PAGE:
On a recent family holiday to Adelaide via Wagga Wagga, I felt the urge to visit Turvey Park. I had little reason to do so and left my wife and kids in a coffee shop to take the short drive to the quiet suburb. When I got out of the car and breathed in a good gulp of southern New South Wales fresh air, I began wondering why I was there in the first place.
I was there for the Mortimer brothers. In total, there are four. Chris was a terrific State of Origin centre blessed with defensive prowess and courage, brother Peter also represented his state, was an underrated finisher and now an excellent winemaker in Orange. Youngest brother Glen was less successful at the top level yet still worth 27 games of first grade at the Sharks.
However it was the first born who interested me the most. Steve Mortimer is part of Canterbury folklore. A nervous young kid, battling asthma and frightful of the move to the big smoke that the Bulldogs hoped he would make.
Mortimer was first spotted playing against Canterbury in 1975 and the determination to bring him into the fold was considerable.
Partiarch Peter Moore and his recruiting team were as canny and shrewd as the best of them back in the day and with their assurance that young Mortimer would be well cared for in Sydney, the move was made soon after.
He arrived as a brash and raw talent, annoying some veteran types who saw an upstart with eyes on their share of the headlines. As the seventies came to a close, Mortimer’s developing skills would see him guide a young group of firebrands to semi-finals in both 1979 and 1980.
Canterbury-Bankstown fans old enough to remember will never forget that squad. With the three Mortimer brothers, Graeme, Garry and Mark Hughes, as well as Greg Brentnall, Steve Folkes, George Peponis and Steve Gearin, it was a team for the ages and the cheeky half-back was the fulcrum.
Such was his talent that representative selection (of which he had had a taste in the late seventies) was not too far away once more. Nine State of Origin matches and the same number of tests between 1981-85 reflect the respect he earned in the football community, especially considering Peter Sterling was forging his own legendary career in the same position at the Eels.
Perhaps the images of Steve Mortimer thumping the ground after captaining the New South Wales Origin team to victory in 1985 are the most iconic, yet for the blue and white faithful, there are a million flashes of brilliance that still pop into minds on a regular basis. His 272 games were filled with skill, cheek and inspiration.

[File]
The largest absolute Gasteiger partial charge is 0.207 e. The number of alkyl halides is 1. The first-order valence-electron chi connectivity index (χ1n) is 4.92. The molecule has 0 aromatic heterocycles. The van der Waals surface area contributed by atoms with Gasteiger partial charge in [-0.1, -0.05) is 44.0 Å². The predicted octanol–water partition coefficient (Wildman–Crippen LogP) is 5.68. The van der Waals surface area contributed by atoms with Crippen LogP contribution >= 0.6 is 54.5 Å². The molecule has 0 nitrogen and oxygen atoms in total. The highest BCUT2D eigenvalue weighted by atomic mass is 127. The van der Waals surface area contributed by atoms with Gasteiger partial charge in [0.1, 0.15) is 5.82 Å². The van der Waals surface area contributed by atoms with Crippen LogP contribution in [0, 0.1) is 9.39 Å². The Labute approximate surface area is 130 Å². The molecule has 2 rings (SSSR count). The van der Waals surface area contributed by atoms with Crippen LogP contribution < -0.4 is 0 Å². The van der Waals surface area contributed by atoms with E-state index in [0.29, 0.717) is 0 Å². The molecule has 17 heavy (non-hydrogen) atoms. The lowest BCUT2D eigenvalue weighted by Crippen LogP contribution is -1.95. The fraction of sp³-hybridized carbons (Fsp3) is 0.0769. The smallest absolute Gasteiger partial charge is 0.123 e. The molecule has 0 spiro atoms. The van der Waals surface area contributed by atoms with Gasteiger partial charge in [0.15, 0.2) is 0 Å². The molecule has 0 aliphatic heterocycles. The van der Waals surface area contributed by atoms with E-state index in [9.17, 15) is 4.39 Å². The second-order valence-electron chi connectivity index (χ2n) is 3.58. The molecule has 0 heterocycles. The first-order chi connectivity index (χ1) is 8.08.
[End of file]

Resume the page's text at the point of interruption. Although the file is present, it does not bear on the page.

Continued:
Whether it was the chip and chase, the grassing cover tackle or an astute run that broke open the defensive line, Mortimer did it all. His staccato style of play was accredited to his asthma, with which he struggled throughout much of his career.
Further Premierships in 1984,85 and 88 saw his legacy grow, despite missing some key moments due to injury and suspension. The 1988 Grand Final saw a cameo appearance to end his career, as the Bulldogs held a comfortable lead against the Tigers. It was the day we said goodbye to our hero.
Thankfully, he has never really left and has remained part of the Canterbury fabric over the last twenty years. After a decade or so establishing business interests and enjoying retirement, Mortimer returned to the Bulldogs in 2002 and inspired the entire organisation after the disaster of the salary cap scandal.
Whilst resigning as CEO a few years later, Mortimer has returned in recent times to take a place on the Bulldogs board, a place he holds as we speak.
Watching him view the game as he stood behind me a few weeks back at ANZ made it abundantly clear that the passion is still there and the blue and white seeps through his veins just like the old days.
Thank goodness the Bulldogs had an astute and honest man in Peter Moore around when Mortimer was first spotted. The words he uttered after watching him play were simple, sincere and proven correct.
Moore bluntly said that Mortimer “would never play against Canterbury-Bankstown ever again”. How right he was.